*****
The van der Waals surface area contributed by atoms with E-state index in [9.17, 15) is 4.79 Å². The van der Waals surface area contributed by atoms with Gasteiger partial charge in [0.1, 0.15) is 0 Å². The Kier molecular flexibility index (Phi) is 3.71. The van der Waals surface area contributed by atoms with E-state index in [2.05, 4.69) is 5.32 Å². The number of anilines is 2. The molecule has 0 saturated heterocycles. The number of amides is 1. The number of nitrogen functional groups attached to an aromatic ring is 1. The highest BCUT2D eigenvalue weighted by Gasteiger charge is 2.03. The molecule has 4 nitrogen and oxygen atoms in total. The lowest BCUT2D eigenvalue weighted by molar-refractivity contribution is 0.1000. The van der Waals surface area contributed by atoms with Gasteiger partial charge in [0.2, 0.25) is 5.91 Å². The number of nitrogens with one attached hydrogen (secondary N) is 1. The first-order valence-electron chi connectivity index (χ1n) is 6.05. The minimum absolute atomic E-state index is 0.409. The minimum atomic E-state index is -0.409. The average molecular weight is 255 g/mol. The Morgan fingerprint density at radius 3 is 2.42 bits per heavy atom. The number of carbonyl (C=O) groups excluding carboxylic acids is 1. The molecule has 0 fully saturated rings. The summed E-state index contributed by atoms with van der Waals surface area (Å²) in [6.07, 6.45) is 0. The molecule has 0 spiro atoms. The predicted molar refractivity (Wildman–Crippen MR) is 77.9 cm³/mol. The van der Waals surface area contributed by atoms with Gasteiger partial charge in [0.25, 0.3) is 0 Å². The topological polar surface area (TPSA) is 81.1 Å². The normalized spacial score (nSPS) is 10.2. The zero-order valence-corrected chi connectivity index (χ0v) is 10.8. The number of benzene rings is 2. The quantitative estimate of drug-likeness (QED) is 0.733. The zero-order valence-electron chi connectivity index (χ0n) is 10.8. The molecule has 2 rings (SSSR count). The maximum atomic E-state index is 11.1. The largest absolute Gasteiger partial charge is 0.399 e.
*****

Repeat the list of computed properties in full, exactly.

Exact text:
The van der Waals surface area contributed by atoms with E-state index in [9.17, 15) is 4.79 Å². The van der Waals surface area contributed by atoms with Gasteiger partial charge in [0.1, 0.15) is 0 Å². The Kier molecular flexibility index (Phi) is 3.71. The van der Waals surface area contributed by atoms with E-state index in [2.05, 4.69) is 5.32 Å². The number of anilines is 2. The molecule has 0 saturated heterocycles. The number of amides is 1. The number of nitrogen functional groups attached to an aromatic ring is 1. The highest BCUT2D eigenvalue weighted by Gasteiger charge is 2.03. The molecule has 4 nitrogen and oxygen atoms in total. The lowest BCUT2D eigenvalue weighted by molar-refractivity contribution is 0.1000. The van der Waals surface area contributed by atoms with Gasteiger partial charge in [0.2, 0.25) is 5.91 Å². The number of nitrogens with one attached hydrogen (secondary N) is 1. The first-order valence-electron chi connectivity index (χ1n) is 6.05. The minimum absolute atomic E-state index is 0.409. The minimum atomic E-state index is -0.409. The average molecular weight is 255 g/mol. The Morgan fingerprint density at radius 3 is 2.42 bits per heavy atom. The number of carbonyl (C=O) groups excluding carboxylic acids is 1. The molecule has 0 fully saturated rings. The summed E-state index contributed by atoms with van der Waals surface area (Å²) in [6.07, 6.45) is 0. The molecule has 0 spiro atoms. The predicted molar refractivity (Wildman–Crippen MR) is 77.9 cm³/mol. The van der Waals surface area contributed by atoms with Gasteiger partial charge in [0.25, 0.3) is 0 Å². The topological polar surface area (TPSA) is 81.1 Å². The normalized spacial score (nSPS) is 10.2. The zero-order valence-corrected chi connectivity index (χ0v) is 10.8. The number of benzene rings is 2. The quantitative estimate of drug-likeness (QED) is 0.733. The zero-order valence-electron chi connectivity index (χ0n) is 10.8. The molecule has 2 rings (SSSR count). The maximum atomic E-state index is 11.1. The largest absolute Gasteiger partial charge is 0.399 e.